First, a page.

In his second school project, the Geschwister Scholl girls secondary school at Luenen, Westphalia, Scharoun dropped his specialised classrooms in favour of a more flexible classroom unit. He called this a Klassenwohnung or class-dwelling, because he intended each pupil to identify with it as a kind of second home. Each of these consists of a classroom, annexe, entrance lobby and external teaching space. The shape of the classroom and annexe was designed to allow flexibility of seating layout, a consideration that has been found psychologically very important. The lighting, rather than being specifically directional, is obtained from all sides through clerestory windows. The Klassenwohnungen are grouped into school units, though these are much less strongly defined than those in the Darrnstadt project, having no distinct unit spaces and no ‘gatehouse towers’. The ‘open zone’, though, is much more developed, the central part of the main circulation space being opened out into a ‘break’ hall to replace the playground in wet weather. This intermediate space is quite irregular, being formed by the outsides of the other parts, and this expresses very well its transient function.
Geschwister Scholl school, Luenen: view of entrance and assembly on theright.
In the school at Marl- a primary school- ideas from both earlier projects are mixed. Klassenwohnungen, like those at Luenen, are grouped into school units with communal limit spaces as in the Darmstadt project, At the heart of the complex, forming the centre of an obviously cumulative plan, stands the assembly hall, which takes pride of place because it represents the whole community, Scharoun intended that it should be used as a theatre and cinema for local people in the evenings, the school being seen as a kind of cultural centre. The gymnasium also was intended for use by outsiders and is placed next to the main entrance in consequence.
Marl primary school plan, centred on the assembly hall.
The location of Marl in the heavily industrialised Ruhr region results in an educational bias towards scientific subjects. Thus there are in the school a number of specialized science rooms and a workshop which was designed to be like part of a factory, creating an atmosphere preparatory to the outside world.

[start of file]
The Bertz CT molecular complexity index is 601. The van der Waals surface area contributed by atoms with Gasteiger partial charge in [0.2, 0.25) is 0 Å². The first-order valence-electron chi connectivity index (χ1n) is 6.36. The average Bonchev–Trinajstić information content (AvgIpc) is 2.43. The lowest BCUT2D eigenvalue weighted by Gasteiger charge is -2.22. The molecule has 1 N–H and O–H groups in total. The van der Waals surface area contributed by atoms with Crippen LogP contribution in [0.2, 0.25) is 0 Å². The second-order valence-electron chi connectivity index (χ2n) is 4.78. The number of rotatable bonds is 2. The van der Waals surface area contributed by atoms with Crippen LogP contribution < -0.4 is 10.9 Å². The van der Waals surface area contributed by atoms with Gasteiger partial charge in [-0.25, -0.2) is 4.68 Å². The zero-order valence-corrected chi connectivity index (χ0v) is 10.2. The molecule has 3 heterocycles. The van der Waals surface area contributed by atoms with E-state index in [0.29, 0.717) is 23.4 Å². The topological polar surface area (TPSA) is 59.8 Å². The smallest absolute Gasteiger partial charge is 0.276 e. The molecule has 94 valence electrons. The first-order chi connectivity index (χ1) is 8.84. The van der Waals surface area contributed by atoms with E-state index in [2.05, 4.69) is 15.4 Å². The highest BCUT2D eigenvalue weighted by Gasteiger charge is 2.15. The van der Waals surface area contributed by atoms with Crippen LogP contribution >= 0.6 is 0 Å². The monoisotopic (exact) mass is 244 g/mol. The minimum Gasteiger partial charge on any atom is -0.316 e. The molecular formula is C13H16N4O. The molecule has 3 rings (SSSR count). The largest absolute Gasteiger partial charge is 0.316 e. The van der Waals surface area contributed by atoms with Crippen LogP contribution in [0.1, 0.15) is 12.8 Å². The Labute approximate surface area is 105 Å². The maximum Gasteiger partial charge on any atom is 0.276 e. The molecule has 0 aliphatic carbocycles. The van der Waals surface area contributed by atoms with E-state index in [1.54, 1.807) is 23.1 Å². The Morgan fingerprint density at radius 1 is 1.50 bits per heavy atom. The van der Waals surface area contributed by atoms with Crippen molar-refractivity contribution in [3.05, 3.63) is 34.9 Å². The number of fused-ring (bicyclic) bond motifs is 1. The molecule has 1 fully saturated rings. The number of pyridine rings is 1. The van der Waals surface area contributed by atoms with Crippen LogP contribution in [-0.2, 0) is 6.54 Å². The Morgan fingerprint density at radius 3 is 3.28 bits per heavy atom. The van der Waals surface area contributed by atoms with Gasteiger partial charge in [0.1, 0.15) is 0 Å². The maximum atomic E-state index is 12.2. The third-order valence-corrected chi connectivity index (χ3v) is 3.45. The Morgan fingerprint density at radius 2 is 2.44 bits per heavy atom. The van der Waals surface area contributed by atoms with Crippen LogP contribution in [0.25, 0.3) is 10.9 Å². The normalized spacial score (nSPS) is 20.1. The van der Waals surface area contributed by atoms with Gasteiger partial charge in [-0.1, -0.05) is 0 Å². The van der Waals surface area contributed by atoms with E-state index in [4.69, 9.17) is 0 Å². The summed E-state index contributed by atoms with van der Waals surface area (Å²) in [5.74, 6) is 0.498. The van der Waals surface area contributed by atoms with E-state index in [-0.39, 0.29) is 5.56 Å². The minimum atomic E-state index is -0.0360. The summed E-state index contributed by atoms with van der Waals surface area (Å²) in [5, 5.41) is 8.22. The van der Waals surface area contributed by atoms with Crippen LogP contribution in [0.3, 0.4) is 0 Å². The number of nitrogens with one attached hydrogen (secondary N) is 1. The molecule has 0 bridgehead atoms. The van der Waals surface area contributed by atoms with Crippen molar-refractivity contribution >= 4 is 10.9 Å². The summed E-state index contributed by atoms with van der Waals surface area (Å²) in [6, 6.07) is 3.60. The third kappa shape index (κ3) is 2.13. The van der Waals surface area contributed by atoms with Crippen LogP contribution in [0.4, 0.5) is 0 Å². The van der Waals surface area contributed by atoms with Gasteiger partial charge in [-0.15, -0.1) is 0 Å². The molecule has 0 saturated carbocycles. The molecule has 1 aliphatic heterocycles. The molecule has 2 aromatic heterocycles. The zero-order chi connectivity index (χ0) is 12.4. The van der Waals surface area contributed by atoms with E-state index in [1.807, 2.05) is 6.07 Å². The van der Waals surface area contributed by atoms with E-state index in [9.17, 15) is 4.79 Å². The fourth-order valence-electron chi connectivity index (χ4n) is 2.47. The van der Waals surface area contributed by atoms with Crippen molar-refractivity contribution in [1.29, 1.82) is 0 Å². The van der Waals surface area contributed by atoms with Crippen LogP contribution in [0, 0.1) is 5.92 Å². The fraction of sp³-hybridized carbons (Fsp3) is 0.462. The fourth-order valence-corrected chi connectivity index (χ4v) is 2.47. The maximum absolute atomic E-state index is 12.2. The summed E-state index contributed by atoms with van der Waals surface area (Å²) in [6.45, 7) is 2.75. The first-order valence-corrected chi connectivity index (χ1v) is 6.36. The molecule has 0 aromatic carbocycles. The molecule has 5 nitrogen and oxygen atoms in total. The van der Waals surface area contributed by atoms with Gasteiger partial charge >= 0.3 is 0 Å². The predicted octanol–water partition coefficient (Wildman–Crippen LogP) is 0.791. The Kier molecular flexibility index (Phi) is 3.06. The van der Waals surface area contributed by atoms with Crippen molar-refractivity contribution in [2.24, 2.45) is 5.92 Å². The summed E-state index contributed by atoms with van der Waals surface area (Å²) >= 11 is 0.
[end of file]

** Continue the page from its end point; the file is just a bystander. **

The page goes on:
As in other Scharoun buildings the circulation spaces are formed by flow patterns and by the outsides of other elements. They have an indefinite, transient feel encouraging movement and exploration and, as one walks through them, one experiences a series of rich and changing vistas. Practically all of the rooms and circulation spaces in the school are generously daylit. Seen from the outside, the school is very broken up and almost impossible to see as a whole. The external elevations are modest and unimposing, the entrances relaxed and inviting. Scharoun considered that ‘a school building should not be a symbol of political power, nor primarily a product of technical or artistic perfection. It should, rather, communicate an idea of a way of life sympathetic to the universal principle of democracy.’
The school at Luenen has now been operational for a dozen years and is used very much as intended. It fits, veil into its locality and is used by outsiders in the evenings. The principal is very sympathetic to the whole architectural concept and regards the building as an undoubted success. The Marl school, though, has had a less fortunate history. Shortly after its completion, the German educational system was revised and it is not used as intended. Due to a regional shortage of staff and schools, it is also overcrowded and classes are considerably oversized, making the classrooms cramped. The assembly hall is not yet used by outsiders, partly for administrative reasons, partly for security, for it is impossible to cut it off from the rest of the complex. The external spaces, too, are criticised by the staff. The numerous little gardens between the blocks are a paradise for the children but a nightmare for the staff trying to control them. As one master put it ‘this would be a wonderful school for ideal children, but these children are far from ideal’. Despite these criticisms the school is generally considered an exceptionally pleasant and inspiring place to work in. The spatial differentiation between the various parts of the complex creates a strong sense of place and encourages personal identification with particular elements, even when they do not function as intended.
Marl primary school: typical classroom
Architecture Review: March 1975 Volume CLVII Number 937